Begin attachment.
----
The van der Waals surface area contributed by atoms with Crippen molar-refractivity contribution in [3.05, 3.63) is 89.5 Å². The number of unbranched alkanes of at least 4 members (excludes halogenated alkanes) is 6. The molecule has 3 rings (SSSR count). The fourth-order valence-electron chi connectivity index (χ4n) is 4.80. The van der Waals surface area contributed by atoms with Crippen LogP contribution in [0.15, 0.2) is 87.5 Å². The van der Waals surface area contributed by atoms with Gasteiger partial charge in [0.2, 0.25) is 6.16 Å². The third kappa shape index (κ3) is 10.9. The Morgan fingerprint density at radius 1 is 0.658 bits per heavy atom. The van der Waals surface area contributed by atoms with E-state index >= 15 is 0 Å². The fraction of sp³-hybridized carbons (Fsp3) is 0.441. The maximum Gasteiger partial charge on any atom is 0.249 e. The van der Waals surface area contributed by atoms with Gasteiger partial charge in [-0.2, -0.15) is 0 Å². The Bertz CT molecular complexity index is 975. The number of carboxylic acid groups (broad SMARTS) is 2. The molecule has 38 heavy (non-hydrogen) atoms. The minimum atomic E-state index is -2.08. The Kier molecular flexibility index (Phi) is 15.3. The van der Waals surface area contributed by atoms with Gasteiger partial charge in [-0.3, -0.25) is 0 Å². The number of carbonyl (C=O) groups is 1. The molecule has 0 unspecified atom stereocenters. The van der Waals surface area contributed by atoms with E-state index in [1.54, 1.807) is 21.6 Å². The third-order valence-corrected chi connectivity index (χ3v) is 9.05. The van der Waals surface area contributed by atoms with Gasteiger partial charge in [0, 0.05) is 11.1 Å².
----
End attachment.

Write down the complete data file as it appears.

The van der Waals surface area contributed by atoms with Crippen molar-refractivity contribution in [3.05, 3.63) is 89.5 Å². The number of unbranched alkanes of at least 4 members (excludes halogenated alkanes) is 6. The molecule has 3 rings (SSSR count). The fourth-order valence-electron chi connectivity index (χ4n) is 4.80. The van der Waals surface area contributed by atoms with Crippen LogP contribution in [0.15, 0.2) is 87.5 Å². The van der Waals surface area contributed by atoms with Gasteiger partial charge in [0.2, 0.25) is 6.16 Å². The third kappa shape index (κ3) is 10.9. The Morgan fingerprint density at radius 1 is 0.658 bits per heavy atom. The van der Waals surface area contributed by atoms with E-state index >= 15 is 0 Å². The fraction of sp³-hybridized carbons (Fsp3) is 0.441. The maximum Gasteiger partial charge on any atom is 0.249 e. The van der Waals surface area contributed by atoms with Gasteiger partial charge in [-0.2, -0.15) is 0 Å². The Bertz CT molecular complexity index is 975. The number of carboxylic acid groups (broad SMARTS) is 2. The molecule has 38 heavy (non-hydrogen) atoms. The minimum atomic E-state index is -2.08. The Kier molecular flexibility index (Phi) is 15.3. The van der Waals surface area contributed by atoms with Gasteiger partial charge in [-0.3, -0.25) is 0 Å². The number of carbonyl (C=O) groups is 1. The molecule has 0 unspecified atom stereocenters. The van der Waals surface area contributed by atoms with E-state index in [1.54, 1.807) is 21.6 Å². The third-order valence-corrected chi connectivity index (χ3v) is 9.05. The van der Waals surface area contributed by atoms with Gasteiger partial charge in [0, 0.05) is 11.1 Å².